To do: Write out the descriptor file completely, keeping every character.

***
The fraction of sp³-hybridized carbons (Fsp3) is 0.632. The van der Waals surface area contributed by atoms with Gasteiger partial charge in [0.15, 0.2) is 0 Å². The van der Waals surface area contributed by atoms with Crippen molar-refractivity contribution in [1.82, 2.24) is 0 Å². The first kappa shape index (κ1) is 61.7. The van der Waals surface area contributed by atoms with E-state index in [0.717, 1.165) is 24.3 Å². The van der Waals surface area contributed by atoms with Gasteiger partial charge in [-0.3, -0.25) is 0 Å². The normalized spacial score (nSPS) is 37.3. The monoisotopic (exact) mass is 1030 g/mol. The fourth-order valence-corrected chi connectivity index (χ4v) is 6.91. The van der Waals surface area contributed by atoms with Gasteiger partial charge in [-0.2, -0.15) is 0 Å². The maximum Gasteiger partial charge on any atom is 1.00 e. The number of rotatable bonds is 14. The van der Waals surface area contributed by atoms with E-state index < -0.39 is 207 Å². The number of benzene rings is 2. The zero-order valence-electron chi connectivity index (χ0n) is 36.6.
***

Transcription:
The fraction of sp³-hybridized carbons (Fsp3) is 0.632. The van der Waals surface area contributed by atoms with Gasteiger partial charge in [0.15, 0.2) is 0 Å². The van der Waals surface area contributed by atoms with Crippen molar-refractivity contribution in [1.82, 2.24) is 0 Å². The first kappa shape index (κ1) is 61.7. The van der Waals surface area contributed by atoms with E-state index in [0.717, 1.165) is 24.3 Å². The van der Waals surface area contributed by atoms with Gasteiger partial charge in [-0.3, -0.25) is 0 Å². The normalized spacial score (nSPS) is 37.3. The monoisotopic (exact) mass is 1030 g/mol. The fourth-order valence-corrected chi connectivity index (χ4v) is 6.91. The van der Waals surface area contributed by atoms with Gasteiger partial charge in [-0.2, -0.15) is 0 Å². The maximum Gasteiger partial charge on any atom is 1.00 e. The number of rotatable bonds is 14. The van der Waals surface area contributed by atoms with E-state index < -0.39 is 207 Å². The number of benzene rings is 2. The zero-order valence-electron chi connectivity index (χ0n) is 36.6.